• Morrowind gets in on the act as well, as all enchanted items look as if they've been covered in plastic wrap and placed under tinted lights.
    • Morrowind takes this to new extremes with separate item slots for the glove on either hand, either pauldron, a cuirass, trousers, either boot, helm, and skirts or robes that can be worn over regular armor. Combine this with the Enchanting System and...
  • Continuing the theme of Elder Scrolls games, Skyrim generally avoids this trope, due to a vastly improved graphics engine over Oblivion and considerably more realistic colors. The game also encourages the player to wear a complete set of armor, since there is a high-level Perk in both categories of armor that gives you a bonus if you wear a full matching set. However, it can still come into play if you mix-and-match armors just right. Wearing, for example, a Dragon Priest mask, the dark-grey Nightingale Armor, blood-red Shrouded Gloves, and shiny green-silver Glass Boots just looks gaudy. As was mentioned earlier, though, this is usually inferior to actually matching your armor pieces.
  • Many of the heavier armor suits in Baldurs Gate 2 suffered from this, particularly given that they couldn't seem to figure out how to do the color red, so it was not uncommon to end up with someone wearing bright green armor, a pink helmet, and a glowing pink halberd.
  • Hellgate London had a mechanic to color shift all your gear to match. Unfortunately this translated into a lot of brown (because Real Is Brown!) and similarly dingy colors.
  • Neverwinter Nights and its sequel both have "Rainbow Armor", which according to the item description was made by a colorblind mage. The item itself has decent stats, but isn't particularly exceptional. You can also do some awesome things with custom modules and armour dyes. Also: Prismatic Dragon Boots. They give you great bonuses to DEX and AC, but they are so painful to the eye that they drain your CHA.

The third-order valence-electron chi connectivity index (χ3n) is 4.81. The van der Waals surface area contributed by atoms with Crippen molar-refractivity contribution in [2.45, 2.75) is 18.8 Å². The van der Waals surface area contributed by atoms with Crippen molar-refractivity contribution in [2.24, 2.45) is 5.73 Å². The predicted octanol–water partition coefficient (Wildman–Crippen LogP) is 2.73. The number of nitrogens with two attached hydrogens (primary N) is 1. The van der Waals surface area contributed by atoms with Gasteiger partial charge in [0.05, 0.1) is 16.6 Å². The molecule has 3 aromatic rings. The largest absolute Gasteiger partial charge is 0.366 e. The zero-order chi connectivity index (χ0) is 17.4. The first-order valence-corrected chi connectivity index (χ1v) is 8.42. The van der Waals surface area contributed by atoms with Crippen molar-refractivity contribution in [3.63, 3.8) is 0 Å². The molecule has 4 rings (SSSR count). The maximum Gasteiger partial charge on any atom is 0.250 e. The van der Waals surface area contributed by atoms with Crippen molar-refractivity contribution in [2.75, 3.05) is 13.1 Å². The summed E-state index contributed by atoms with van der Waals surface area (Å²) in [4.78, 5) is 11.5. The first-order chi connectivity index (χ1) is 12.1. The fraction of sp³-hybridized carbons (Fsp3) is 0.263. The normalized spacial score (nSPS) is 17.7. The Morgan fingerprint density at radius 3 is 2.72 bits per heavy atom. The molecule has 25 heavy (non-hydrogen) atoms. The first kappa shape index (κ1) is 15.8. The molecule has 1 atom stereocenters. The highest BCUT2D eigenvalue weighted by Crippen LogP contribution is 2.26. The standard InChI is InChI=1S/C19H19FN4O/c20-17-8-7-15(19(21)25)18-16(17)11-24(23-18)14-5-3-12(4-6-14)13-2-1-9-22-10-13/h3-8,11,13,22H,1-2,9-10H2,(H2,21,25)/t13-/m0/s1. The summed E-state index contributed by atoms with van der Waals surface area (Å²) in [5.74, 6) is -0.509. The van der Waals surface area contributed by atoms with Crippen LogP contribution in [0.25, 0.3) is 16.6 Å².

• The best equipment in a 3D Might and Magic game tends to look extremely gaudy and ridiculous. The in-game descriptions of said items tended to lampshade this.
  • Even though there is no visual representation, it still felt weird making most of your characters in Final Fantasy VI wear earrings to boost their damage output.
  • Armour can end up looking pretty ridiculous in Mass Effect, particularly the pink-and-white Phoenix armour.
    • Mass Effect 2 has the "Death Mask". Faceless, looks like an elephant head, and somehow makes your paragon/renegade speech scores higher.
  • Dragon Quest IX hits this badly due to widely varying equipment styles and occasionally counterintuitive bonuses. For instance, a leather kilt is better than cotton pants as warrior gear despite covering less, but iron armor is predictably more effective than a shirt, so a warrior may have substantial upper-body coverage and bare lower legs.